We have to use a number of channels to get our message across about the need to recycle more, and recycle responsibly. We have worked a lot with schools in programmes such as Green Schools and Junk Kouture. We have targeted campaigns for consumers at peak consumption times such as Easter and Christmas. We reward businesses and other organisations who support recycling and good waste management through the Pakman Awards. Our current campaign is focused on plastic recycling – #makeplasticfantastic. We are facing tough new targets on plastic recycling, so we have to up the ante on that front.

Who sits on the board of Repak?

Our board structure is designed to reflect the membership base of Repak. That includes the larger retailer sector, brand holders, importers and distributors, packaging producers and the independent retail and hospitality sectors.

Members are elected from their membership grouping, and the elections are highly competitive. We are fortunate to have the services of Tony Keohane, former CEO and chairman of Tesco Ireland, and John Curran, Head of Sustainability at the Musgrave Group, representing retailers. Jim McNeill of Kelloggs and Ailish Forde of Coca Cola look after the interests of brand holders and importers. David Duffy, MD of National Plastic Packaging Group represents packaging producers, while Jim Bird, a retailer from Co. Meath, represents the independent retail and hospitality sector.

Our governance structure also allows us to have independent directors to provide a balance of views and expertise. Anne Butler and Louise English, who have served on the boards of high profile businesses and other organisations in Ireland, provide that independent expertise.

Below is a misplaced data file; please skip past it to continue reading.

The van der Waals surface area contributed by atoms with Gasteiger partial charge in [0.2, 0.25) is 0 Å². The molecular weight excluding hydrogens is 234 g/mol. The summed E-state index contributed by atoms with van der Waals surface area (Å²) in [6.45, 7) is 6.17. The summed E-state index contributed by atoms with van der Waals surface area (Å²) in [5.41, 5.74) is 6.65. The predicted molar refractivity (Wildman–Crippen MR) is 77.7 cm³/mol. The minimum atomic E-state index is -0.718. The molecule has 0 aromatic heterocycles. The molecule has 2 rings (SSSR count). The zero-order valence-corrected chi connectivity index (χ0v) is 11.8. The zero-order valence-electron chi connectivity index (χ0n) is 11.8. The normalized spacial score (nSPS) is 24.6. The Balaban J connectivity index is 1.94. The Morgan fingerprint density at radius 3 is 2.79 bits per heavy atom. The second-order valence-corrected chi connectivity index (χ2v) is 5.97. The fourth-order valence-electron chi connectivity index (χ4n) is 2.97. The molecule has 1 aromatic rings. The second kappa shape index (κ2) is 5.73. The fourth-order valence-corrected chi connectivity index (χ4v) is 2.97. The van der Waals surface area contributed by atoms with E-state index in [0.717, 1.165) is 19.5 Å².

How important is openness and transparency in Repak, particularly following the confidential settlement of its claim against British Polythene Industries plc and Andrew Hetherington?

Openness and transparency is paramount to everything we now do. Since joining Repak we have produced two annual reports for our members which is the first time ever that full corporate governance, financial performance, recycling and recovery performance communication and education and awareness programmes have all been detailed.  The board of Repak is committed to the highest standards of corporate governance and is fully in adherence with the DECLG code of practice.

How effective is the enforcement of packaging regulations at present and how can this be improved?

It hasn’t been good up to now, but thankfully that is about to change. The government has recognised the scale of the problem, and has now set up a series of Regional Enforcement Authorities to tackle the free riders. They will come well equipped. There is already a list of non-compliers available, and they will be targeted quite swiftly. Prosecutions will also follow, as the system for bringing non-compliers before the courts will be streamlined.

The new enforcement system has the backing of all the major business and trade associations. After all, nobody can support unfair competition or a system where those who are compliant are picking up the tab for the evaders.

What percentage of retailers in Ireland are currently neither self-compliant nor Repak members?

All of the main supermarket chains and larger high street retailers are in Repak membership, and make a substantial contribution to recycling.

A recent report for government estimated that there are some 3,000 businesses in Ireland who are currently non-compliant with the Packaging Regulations. From our own knowledge, a significant number of these would be retailers – independent grocery and convenience stores, pharmacies, off-licences and other smaller retailers. These groups will be targeted by the new enforcement authorities.





Share this post:

Read More:

Back to Top ↑

Shelflife Magazine